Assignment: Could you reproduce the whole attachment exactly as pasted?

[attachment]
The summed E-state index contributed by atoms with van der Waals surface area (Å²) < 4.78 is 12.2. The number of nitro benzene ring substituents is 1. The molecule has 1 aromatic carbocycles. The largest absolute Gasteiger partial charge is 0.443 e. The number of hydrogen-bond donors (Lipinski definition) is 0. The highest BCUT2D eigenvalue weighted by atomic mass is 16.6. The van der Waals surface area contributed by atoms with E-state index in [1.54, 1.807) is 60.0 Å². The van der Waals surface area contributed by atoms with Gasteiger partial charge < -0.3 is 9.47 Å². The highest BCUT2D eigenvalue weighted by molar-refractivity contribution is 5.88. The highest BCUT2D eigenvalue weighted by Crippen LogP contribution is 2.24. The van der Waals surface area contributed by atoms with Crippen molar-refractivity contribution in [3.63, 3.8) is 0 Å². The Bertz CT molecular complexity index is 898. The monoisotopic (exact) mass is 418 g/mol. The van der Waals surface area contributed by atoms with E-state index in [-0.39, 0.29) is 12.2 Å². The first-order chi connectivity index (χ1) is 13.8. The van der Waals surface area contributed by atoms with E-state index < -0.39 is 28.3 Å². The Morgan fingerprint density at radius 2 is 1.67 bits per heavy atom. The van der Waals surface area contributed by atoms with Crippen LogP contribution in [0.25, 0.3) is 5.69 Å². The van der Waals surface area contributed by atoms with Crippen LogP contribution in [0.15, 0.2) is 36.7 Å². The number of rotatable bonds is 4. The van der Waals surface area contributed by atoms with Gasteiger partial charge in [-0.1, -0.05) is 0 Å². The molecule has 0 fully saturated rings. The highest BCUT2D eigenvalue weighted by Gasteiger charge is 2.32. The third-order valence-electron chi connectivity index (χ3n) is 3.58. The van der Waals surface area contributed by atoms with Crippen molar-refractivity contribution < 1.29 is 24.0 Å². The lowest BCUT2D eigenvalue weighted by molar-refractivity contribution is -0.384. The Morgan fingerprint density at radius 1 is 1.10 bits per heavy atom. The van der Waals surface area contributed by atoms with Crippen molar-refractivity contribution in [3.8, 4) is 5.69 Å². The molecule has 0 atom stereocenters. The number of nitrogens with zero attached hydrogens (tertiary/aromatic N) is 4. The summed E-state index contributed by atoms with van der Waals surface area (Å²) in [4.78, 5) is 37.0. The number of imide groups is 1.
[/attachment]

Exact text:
The summed E-state index contributed by atoms with van der Waals surface area (Å²) < 4.78 is 12.2. The number of nitro benzene ring substituents is 1. The molecule has 1 aromatic carbocycles. The largest absolute Gasteiger partial charge is 0.443 e. The number of hydrogen-bond donors (Lipinski definition) is 0. The highest BCUT2D eigenvalue weighted by atomic mass is 16.6. The van der Waals surface area contributed by atoms with E-state index in [1.54, 1.807) is 60.0 Å². The van der Waals surface area contributed by atoms with Gasteiger partial charge < -0.3 is 9.47 Å². The highest BCUT2D eigenvalue weighted by molar-refractivity contribution is 5.88. The highest BCUT2D eigenvalue weighted by Crippen LogP contribution is 2.24. The van der Waals surface area contributed by atoms with Crippen molar-refractivity contribution in [3.63, 3.8) is 0 Å². The Bertz CT molecular complexity index is 898. The monoisotopic (exact) mass is 418 g/mol. The van der Waals surface area contributed by atoms with E-state index in [-0.39, 0.29) is 12.2 Å². The first-order chi connectivity index (χ1) is 13.8. The van der Waals surface area contributed by atoms with E-state index < -0.39 is 28.3 Å². The Morgan fingerprint density at radius 2 is 1.67 bits per heavy atom. The van der Waals surface area contributed by atoms with Crippen LogP contribution in [0.25, 0.3) is 5.69 Å². The van der Waals surface area contributed by atoms with Crippen LogP contribution in [0.15, 0.2) is 36.7 Å². The number of rotatable bonds is 4. The van der Waals surface area contributed by atoms with Gasteiger partial charge in [-0.1, -0.05) is 0 Å². The molecule has 0 fully saturated rings. The highest BCUT2D eigenvalue weighted by Gasteiger charge is 2.32. The third-order valence-electron chi connectivity index (χ3n) is 3.58. The van der Waals surface area contributed by atoms with Crippen molar-refractivity contribution < 1.29 is 24.0 Å². The lowest BCUT2D eigenvalue weighted by molar-refractivity contribution is -0.384. The Morgan fingerprint density at radius 1 is 1.10 bits per heavy atom. The van der Waals surface area contributed by atoms with Crippen molar-refractivity contribution in [3.8, 4) is 5.69 Å². The molecule has 0 atom stereocenters. The number of nitrogens with zero attached hydrogens (tertiary/aromatic N) is 4. The summed E-state index contributed by atoms with van der Waals surface area (Å²) in [4.78, 5) is 37.0. The number of imide groups is 1.